As the Cape Town Cycle Tour sped past Ocean View on Sunday, residents and roadside crosses bore testament to the gang-related killings and crime in the neighbourhood.
Dubbed the Black Sunday Silent Protest, it was a chance for residents to show the world their pain.
After 7-year-old Emaan Solomons was killed late last month (“Murder after march for peace”, False Bay Echo, February 27), residents placed crosses at the side of the road, on Sunday March 1, in memory of those lives lost to the scourge of gangsterism.
But those crosses were desecrated overnight and some were stolen.
Reece Pagel, whose idea the crosses had been, said the community had decided to make more.
“I spoke to my family and friends, and we decided to simply do it again, but to put the crosses in cement this time. And to use the public attention of the Cape Town Cycle Tour to show the world our pain.”
The community set the new crosses in cement on Saturday March 7 to have them on display early in the morning ahead of the race on Sunday. They were placed early so the residents would not be in the way of the race itself.
“The crosses were noticed. We were noticed, I know that, because many cyclists stopped – in the middle of their race – to speak to us and give us kind words of encouragement,” Ms Pagel said.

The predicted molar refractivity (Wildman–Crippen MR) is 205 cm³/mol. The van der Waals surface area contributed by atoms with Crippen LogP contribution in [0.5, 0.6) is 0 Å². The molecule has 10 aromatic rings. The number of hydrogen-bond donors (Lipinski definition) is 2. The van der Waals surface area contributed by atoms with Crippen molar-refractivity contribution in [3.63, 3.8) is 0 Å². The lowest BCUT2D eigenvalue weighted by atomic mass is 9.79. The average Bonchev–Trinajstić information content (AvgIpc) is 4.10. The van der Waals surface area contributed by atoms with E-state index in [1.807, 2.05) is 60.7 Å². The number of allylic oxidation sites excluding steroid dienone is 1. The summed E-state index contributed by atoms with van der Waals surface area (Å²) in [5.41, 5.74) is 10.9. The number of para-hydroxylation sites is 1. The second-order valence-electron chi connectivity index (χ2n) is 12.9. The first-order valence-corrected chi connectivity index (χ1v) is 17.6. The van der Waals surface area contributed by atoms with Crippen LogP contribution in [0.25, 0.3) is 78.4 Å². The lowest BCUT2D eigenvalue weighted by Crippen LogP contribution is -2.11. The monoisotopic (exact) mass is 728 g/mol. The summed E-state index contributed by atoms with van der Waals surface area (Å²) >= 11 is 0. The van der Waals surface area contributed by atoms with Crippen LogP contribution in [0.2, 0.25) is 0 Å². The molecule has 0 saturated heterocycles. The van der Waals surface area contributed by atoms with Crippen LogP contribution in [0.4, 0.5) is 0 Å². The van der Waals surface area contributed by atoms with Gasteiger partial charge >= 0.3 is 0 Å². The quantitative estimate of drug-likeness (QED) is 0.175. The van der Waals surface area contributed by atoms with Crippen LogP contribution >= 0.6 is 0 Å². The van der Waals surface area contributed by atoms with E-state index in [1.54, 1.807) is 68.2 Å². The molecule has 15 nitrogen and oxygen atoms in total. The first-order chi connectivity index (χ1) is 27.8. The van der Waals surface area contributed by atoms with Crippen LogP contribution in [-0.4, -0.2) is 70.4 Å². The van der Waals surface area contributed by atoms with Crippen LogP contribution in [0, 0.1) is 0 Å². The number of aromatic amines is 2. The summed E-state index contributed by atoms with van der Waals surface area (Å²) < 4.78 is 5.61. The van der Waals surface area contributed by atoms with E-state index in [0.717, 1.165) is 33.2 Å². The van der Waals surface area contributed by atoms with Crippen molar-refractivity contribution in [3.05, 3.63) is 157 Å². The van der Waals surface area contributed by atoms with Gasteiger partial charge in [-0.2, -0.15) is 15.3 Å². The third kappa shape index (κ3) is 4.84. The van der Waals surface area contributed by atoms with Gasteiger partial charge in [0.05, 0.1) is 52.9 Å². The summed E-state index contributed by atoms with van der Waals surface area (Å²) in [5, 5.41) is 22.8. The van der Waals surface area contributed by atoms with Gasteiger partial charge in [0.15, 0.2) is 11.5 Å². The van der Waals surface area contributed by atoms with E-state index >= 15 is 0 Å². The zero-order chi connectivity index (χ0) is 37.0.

Residents were grateful for the support shown to them by those outside the community, she said.
“For a community that feels neglected and forgotten, to have people see us, we are grateful for that.”
The community’s priority now was keeping its children safe, she said. There had been a week of quiet in Ocean View, with only one or two gunshots heard, she said.
“I think everyone is still scared and everyone is just keeping to themselves. The time leading up to this was intense.”
Another resident, who did not want to be named, said the past week had been the quietest the community had seen in months. He described the mood at Sunday’s peaceful protest as being akin to “What else must be done?”
Sergeant Leon Fortuin, of Ocean View police, said the protest had been unmarred by any disruptions and had remained peaceful.
Church members and a group of young missionaries visiting from Alaska were robbed at gunpoint at the Methodist Church in Zodiac Way on Monday.
Various items, including cellphones, were taken, said Sergeant Fortuin.
There were no injuries and the police have not made any arrests.
Johann Kikillus, director of Soteria Ministries, said the young girls from Alaska had been in Ocean View to volunteer at the Ocean View Care Centre, and were now traumatised.
See letters page for Mr Kikillus’s response.